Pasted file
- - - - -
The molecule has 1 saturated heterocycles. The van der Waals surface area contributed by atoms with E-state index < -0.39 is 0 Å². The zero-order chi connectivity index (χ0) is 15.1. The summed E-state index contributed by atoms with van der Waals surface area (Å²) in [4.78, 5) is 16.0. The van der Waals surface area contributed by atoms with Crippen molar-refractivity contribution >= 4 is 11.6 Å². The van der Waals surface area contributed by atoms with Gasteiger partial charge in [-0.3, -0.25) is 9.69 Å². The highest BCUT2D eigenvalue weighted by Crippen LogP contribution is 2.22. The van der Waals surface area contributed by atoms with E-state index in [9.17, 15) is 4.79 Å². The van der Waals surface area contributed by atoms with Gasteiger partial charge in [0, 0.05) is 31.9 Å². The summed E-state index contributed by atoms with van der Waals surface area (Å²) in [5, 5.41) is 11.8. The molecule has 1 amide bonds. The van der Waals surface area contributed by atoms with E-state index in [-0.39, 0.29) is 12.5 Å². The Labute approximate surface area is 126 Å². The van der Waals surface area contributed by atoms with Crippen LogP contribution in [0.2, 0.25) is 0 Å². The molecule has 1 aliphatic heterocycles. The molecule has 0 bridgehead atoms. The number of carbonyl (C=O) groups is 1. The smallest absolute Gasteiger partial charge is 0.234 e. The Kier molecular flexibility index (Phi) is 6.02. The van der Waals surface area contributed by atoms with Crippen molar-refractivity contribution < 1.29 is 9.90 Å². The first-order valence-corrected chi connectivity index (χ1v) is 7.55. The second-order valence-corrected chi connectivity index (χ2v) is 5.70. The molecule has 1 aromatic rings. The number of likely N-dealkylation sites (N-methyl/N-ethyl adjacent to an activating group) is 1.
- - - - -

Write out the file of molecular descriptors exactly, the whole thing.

The molecule has 1 saturated heterocycles. The van der Waals surface area contributed by atoms with E-state index < -0.39 is 0 Å². The zero-order chi connectivity index (χ0) is 15.1. The summed E-state index contributed by atoms with van der Waals surface area (Å²) in [4.78, 5) is 16.0. The van der Waals surface area contributed by atoms with Crippen molar-refractivity contribution >= 4 is 11.6 Å². The van der Waals surface area contributed by atoms with Gasteiger partial charge in [-0.3, -0.25) is 9.69 Å². The highest BCUT2D eigenvalue weighted by Crippen LogP contribution is 2.22. The van der Waals surface area contributed by atoms with E-state index in [9.17, 15) is 4.79 Å². The van der Waals surface area contributed by atoms with Gasteiger partial charge in [0, 0.05) is 31.9 Å². The summed E-state index contributed by atoms with van der Waals surface area (Å²) in [5, 5.41) is 11.8. The molecule has 1 amide bonds. The van der Waals surface area contributed by atoms with E-state index in [-0.39, 0.29) is 12.5 Å². The Labute approximate surface area is 126 Å². The van der Waals surface area contributed by atoms with Crippen LogP contribution in [0.2, 0.25) is 0 Å². The molecule has 1 aliphatic heterocycles. The molecule has 0 bridgehead atoms. The number of carbonyl (C=O) groups is 1. The smallest absolute Gasteiger partial charge is 0.234 e. The Kier molecular flexibility index (Phi) is 6.02. The van der Waals surface area contributed by atoms with Crippen molar-refractivity contribution < 1.29 is 9.90 Å². The first-order valence-corrected chi connectivity index (χ1v) is 7.55. The second-order valence-corrected chi connectivity index (χ2v) is 5.70. The molecule has 1 aromatic rings. The number of likely N-dealkylation sites (N-methyl/N-ethyl adjacent to an activating group) is 1.